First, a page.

Just Teach One

The Story of Constantius and Pulchera (1789)

Constantius and Pulchera

Frontispiece to The History of Constantius and Pulchera, or Constancy rewarded. New York: John Tiebout, 1801.


Our second text, the anonymous Story of Constantius and Pulchera, appeared serially in 1789-90 in a short-lived Boston periodical.  Its transatlantic adventure story and active heroine–facing angry father and oppressive suitor, cannibalism and naval battles, storms, prison, and a bear–proved so popular that it was reprinted at least fifteen times into the early nineteenth century.  A pastiche of popular eighteenth-century genres, the surprisingly intricate novella underscores the instability of mobility, contractual relations, and self-fashioning in the revolutionary Atlantic.


History of Constantius and Pulchera

And following are some responses written by teachers who have included this text in a recent syllabus.  To read the essays in their entirety, click on the “more” link at the end of each excerpt.

C & P in the Atlantic World

Hester Blum Penn State University I taught The History of Constantius and Pulchera to twenty-four students in an upper-level undergraduate course on the American Novel to 1900 this spring. The class is one I teach frequently, and I vacillate between approaches: should a student taking such a class expect it to cover the canonical heavyweights […]

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From Philadelphia to Arden and Back: Reading Shakespeare in The Story of Constantius and Pulchera

Sari Altschuler University of South Florida Though set in “the suburbs of the city of Philadelphia,” Constantius and Pulchera opens with our heroine, “on the terrace of an high building, forty feet from the ground…a most beautiful Lady of age sixteen…clad in a long white vest her hair of a beautiful chesnut colour hanging carelessly […]

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C & P and Transatlantic Feminism

Caroline Wigginton Rutgers  University I’ll confess up front that I volunteered for this semester’s Just Teach One as I liked the idea of a shared pedagogical experiment. I had never heard of the selection, The Story of Constantius and Pulchera, though such distinctively named titular characters boded well for an interesting and odd read if […]

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C & P in the Survey

Miles Grier Queens College I am grateful for being included in this ongoing experiment, particularly as one of the first cohort to teach The History of Constantius and Pulchera. Duncan Faherty enticed me by appealing to my research interest in early American Shakespeare adaptations, but I found that the prior readings on my syllabus produced […]

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Educating Pulchera

Desirée Henderson University of Texas Arlington I taught The Story of Constantius and Pulchera in an undergraduate course that surveyed the representation of female education from the 1790s to the present. I originally intended to pair Foster’s The Boarding School and The Coquette, particularly as The Boarding School is now available to us in (astonishingly) […]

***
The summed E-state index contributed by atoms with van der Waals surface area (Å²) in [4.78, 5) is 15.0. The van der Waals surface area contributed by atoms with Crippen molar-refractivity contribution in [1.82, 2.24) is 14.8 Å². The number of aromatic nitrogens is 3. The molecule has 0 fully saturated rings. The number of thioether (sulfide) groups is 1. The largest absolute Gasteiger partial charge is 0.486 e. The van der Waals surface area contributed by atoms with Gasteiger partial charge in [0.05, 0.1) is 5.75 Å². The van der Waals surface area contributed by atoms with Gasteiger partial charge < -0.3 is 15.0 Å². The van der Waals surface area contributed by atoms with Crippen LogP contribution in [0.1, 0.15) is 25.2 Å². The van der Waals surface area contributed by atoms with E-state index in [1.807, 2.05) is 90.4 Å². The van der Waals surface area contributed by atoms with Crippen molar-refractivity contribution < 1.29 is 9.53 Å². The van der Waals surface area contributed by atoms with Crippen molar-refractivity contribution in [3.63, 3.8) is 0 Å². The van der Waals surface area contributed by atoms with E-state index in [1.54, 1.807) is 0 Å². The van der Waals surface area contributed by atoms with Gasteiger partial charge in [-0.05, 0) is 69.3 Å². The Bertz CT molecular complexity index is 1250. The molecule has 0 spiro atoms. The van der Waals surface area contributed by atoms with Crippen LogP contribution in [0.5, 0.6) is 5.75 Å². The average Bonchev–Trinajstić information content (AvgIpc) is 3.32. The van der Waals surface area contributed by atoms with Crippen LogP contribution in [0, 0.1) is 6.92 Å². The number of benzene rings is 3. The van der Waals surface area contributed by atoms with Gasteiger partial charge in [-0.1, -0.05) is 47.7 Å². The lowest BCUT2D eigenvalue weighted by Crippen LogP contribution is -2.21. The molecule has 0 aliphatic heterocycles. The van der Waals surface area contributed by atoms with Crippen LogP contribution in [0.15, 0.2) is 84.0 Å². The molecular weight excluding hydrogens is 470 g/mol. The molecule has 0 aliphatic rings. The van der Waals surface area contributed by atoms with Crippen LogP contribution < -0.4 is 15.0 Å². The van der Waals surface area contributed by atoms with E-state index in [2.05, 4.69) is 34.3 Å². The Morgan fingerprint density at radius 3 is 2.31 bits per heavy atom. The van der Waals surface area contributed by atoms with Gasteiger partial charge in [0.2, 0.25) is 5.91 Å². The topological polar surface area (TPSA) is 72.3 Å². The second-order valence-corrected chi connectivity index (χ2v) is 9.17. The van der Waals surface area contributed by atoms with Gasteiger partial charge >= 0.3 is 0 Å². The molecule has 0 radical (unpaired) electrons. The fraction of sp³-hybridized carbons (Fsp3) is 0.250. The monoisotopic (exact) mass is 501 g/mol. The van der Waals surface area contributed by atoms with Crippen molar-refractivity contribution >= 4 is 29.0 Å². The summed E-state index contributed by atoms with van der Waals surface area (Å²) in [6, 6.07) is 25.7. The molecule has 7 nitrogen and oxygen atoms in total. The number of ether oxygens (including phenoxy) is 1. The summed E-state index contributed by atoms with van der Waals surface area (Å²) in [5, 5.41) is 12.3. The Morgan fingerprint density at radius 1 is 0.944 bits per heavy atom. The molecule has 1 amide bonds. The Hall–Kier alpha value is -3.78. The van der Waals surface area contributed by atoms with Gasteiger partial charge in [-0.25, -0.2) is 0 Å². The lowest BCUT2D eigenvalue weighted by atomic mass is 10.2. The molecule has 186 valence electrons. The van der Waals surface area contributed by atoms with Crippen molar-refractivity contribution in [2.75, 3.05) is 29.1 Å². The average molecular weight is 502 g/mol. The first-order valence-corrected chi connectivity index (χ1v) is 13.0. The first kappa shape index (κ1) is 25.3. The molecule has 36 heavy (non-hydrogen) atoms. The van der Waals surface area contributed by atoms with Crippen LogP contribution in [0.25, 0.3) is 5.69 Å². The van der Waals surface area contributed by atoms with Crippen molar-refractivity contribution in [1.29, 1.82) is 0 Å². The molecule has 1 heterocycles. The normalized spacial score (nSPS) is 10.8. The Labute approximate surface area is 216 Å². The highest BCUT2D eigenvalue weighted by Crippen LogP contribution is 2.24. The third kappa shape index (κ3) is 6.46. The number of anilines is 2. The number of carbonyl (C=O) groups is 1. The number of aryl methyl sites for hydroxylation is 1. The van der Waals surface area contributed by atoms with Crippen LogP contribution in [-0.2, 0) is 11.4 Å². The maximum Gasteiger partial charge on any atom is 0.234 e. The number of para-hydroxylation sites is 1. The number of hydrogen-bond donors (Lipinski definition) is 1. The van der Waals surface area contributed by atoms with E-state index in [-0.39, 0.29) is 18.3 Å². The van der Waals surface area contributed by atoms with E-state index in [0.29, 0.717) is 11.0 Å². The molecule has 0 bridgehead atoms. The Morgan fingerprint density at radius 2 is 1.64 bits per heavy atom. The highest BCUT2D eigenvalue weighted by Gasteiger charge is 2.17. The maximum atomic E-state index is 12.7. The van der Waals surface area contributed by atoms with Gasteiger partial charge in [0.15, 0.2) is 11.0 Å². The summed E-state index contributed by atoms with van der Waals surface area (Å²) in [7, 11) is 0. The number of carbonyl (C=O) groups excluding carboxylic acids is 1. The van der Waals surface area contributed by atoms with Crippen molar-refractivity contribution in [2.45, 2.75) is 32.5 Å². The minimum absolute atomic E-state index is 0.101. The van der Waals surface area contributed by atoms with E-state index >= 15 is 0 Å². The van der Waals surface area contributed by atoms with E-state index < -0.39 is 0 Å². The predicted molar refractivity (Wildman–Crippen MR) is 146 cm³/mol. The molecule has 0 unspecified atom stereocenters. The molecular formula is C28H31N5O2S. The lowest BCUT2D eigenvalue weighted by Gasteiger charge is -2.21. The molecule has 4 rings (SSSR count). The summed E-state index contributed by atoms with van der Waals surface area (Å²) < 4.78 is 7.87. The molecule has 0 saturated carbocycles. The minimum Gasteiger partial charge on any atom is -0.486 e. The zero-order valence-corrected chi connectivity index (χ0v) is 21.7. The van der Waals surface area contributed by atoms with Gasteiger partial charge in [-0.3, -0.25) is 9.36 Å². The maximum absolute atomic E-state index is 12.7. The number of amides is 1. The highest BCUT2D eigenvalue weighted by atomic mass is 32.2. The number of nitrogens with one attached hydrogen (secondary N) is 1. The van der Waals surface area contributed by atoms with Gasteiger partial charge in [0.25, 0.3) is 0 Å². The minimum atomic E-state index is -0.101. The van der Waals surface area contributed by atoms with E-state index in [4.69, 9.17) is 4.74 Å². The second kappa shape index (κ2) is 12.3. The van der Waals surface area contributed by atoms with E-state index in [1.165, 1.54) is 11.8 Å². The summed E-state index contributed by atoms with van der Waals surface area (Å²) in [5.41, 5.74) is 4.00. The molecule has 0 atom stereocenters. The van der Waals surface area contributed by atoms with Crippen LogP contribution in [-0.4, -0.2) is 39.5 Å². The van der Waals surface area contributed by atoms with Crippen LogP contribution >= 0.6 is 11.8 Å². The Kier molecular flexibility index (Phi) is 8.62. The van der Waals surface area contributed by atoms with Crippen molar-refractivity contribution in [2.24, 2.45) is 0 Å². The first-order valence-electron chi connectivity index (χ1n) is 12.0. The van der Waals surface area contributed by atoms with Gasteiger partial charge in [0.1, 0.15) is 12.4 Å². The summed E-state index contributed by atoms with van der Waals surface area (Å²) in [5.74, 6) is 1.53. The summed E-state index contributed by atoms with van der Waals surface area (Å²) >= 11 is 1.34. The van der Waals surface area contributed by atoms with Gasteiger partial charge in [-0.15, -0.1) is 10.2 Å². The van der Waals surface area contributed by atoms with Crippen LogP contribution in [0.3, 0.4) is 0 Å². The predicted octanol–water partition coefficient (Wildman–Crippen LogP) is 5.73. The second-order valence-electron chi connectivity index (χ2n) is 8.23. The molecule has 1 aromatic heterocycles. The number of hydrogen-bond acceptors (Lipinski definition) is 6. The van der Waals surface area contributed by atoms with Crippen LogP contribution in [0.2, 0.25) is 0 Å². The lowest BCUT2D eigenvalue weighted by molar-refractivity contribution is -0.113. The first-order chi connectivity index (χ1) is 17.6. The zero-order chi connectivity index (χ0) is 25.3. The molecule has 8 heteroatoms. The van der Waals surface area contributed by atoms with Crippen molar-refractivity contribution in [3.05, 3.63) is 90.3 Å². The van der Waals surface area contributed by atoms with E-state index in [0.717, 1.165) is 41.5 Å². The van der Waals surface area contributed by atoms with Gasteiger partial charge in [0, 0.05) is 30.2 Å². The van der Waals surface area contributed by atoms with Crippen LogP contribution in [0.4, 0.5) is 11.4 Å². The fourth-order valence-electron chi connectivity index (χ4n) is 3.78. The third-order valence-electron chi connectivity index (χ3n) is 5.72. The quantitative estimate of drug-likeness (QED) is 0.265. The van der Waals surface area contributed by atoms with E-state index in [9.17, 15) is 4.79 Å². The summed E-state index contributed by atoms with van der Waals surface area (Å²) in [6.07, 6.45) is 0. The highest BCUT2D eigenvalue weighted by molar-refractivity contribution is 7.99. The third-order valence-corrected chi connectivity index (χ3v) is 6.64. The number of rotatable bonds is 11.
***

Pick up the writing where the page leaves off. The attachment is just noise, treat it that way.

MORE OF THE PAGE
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Closing with Constantius: Teaching Utopia in the Atlantic World

 Len von Morze University of Massachusetts Boston I chose Constantius and Pulchera as the last text in a seminar for M.A. students in English at the University of Massachusetts Boston. Since the experience of teaching any given text in a grad-seminar discussion will be different from the expectations the instructor has set for it, I’ll […]

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Pig! Pig! Pig!

Michael Drexler Bucknell University My class, an upper-level undergraduate and master’s seminar, read Constantius & Pulchera in the second week of the semester. In the course, entitled US: Fever Fantasy Desire, we had already read a Charles Brockden Brown story, which I affectionately call “Pig! Pig! Pig!,” but more properly is Letter IX from Series […]

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Capping the Atlantic Survey

The History Constantius and Pulchera Blog entry   Cristobal Silva Columbia University I felt a bit apprehensive when I agreed to schedule one full day of my early American literature survey to this project, but the text and discussion it produced turned out to fit beautifully with the broader aims of the course.  It’s a […]

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Piracy, Politics, Power: Teaching Constantius and Pulcher

James D. Lilley University at Albany, SUNY If we were not all creatures of the digital age, the syllabus for my undergraduate course on “Transatlantic Romance” would be written on a sheet of jaundiced A4.  Like the promise of distant runway lights underlighting English clouds, its scribbles, scratches, and stains would only emphasize the fogged […]

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Pleasures of Plot

Martha Rojas University of Rhode Island This semester I included The History of Constantius & Pulchera in my undergraduate survey course of colonial and U.S. literature to 1855 where it proved to be a mid-semester sensation. The course is required of students double majoring in English and Secondary Education. It also meets General Education requirements […]

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